Momentum for states adopting appliance efficiency standards has not slowed down following a banner year in 2021. In the last five months, Massachusetts, New Jersey, Maryland, Oregon, Washington have adopted or implemented appliance standards while New York, Pennsylvania, and Connecticut still have standards under consideration.
Amid the increase in devastating weather events linked to climate change, the New Jersey legislature adopted an appliance efficiency bill yesterday that would reduce annual statewide climate change emissions by 178,000 metric tons per year by 2026, the equivalent emissions of 72,000 cars. The adoption of efficiency standards is a helpful step toward meeting the state’s goal of cutting greenhouse gas emissions in half by 2030.
As much of the United States continues to suffer from drought and extreme heat, five states have adopted energy- and water-saving appliance standards since late March, a rapid series of victories for consumers, businesses, and the climate.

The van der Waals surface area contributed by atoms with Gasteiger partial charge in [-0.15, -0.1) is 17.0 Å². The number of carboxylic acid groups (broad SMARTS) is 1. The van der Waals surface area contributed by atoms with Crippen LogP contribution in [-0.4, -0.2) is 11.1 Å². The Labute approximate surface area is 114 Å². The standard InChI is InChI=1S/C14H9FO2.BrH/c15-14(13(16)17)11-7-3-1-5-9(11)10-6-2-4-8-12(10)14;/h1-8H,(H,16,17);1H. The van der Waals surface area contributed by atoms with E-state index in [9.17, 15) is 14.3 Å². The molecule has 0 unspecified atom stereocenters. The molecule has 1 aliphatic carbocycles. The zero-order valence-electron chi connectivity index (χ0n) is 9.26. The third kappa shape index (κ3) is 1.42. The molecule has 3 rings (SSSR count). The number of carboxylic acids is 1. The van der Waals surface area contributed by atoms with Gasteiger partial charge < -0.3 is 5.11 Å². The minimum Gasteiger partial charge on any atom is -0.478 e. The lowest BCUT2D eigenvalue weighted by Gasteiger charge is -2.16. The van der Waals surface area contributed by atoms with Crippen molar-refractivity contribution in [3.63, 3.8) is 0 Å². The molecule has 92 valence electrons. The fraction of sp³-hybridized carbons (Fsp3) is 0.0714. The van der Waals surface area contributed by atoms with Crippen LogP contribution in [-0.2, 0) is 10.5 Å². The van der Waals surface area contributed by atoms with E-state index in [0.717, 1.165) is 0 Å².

Nevada cemented its leadership on appliance energy efficiency standards this month as Governor Steve Sisolak signed Assembly Bill 383 into law. The new law will save state residents and businesses millions of dollars while reducing harmful air pollutants and fighting climate change.
Oregon is set to become the second state this year to adopt energy-saving efficiency standards for a suite of household and commercial products following a successful vote in the state senate today. HB 2062 now heads to the desk of Governor Kate Brown, and she is expected to sign the bill, given that it originated in a 2020 executive order she issued.
With the Biden administration in its second month, we have already seen its interest in strengthening the energy-saving standards that cover dozens of household and commercial products, such as furnaces, refrigerators, and light bulbs. The new administration has staffed up with climate and clean energy leaders and initiated work to undo the previous administration’s slew of harmful rules.
Last Friday, updated federal efficiency standards for residential boilers took effect. The amended standards, which the Department of Energy (DOE) finalized in 2016, will provide savings for many consumers in cold climates. However, higher efficiency levels are possible which could achieve significantly larger energy savings.
The U.S. Department of Energy (DOE) announced a final rule today that will allow certain clothes washers and dryers to use unlimited amounts of energy and water. Opposed by manufacturers, consumer groups, and efficiency advocates, the new rule will increase utility bills and carbon emissions while undercutting manufacturers’ investments in efficient products.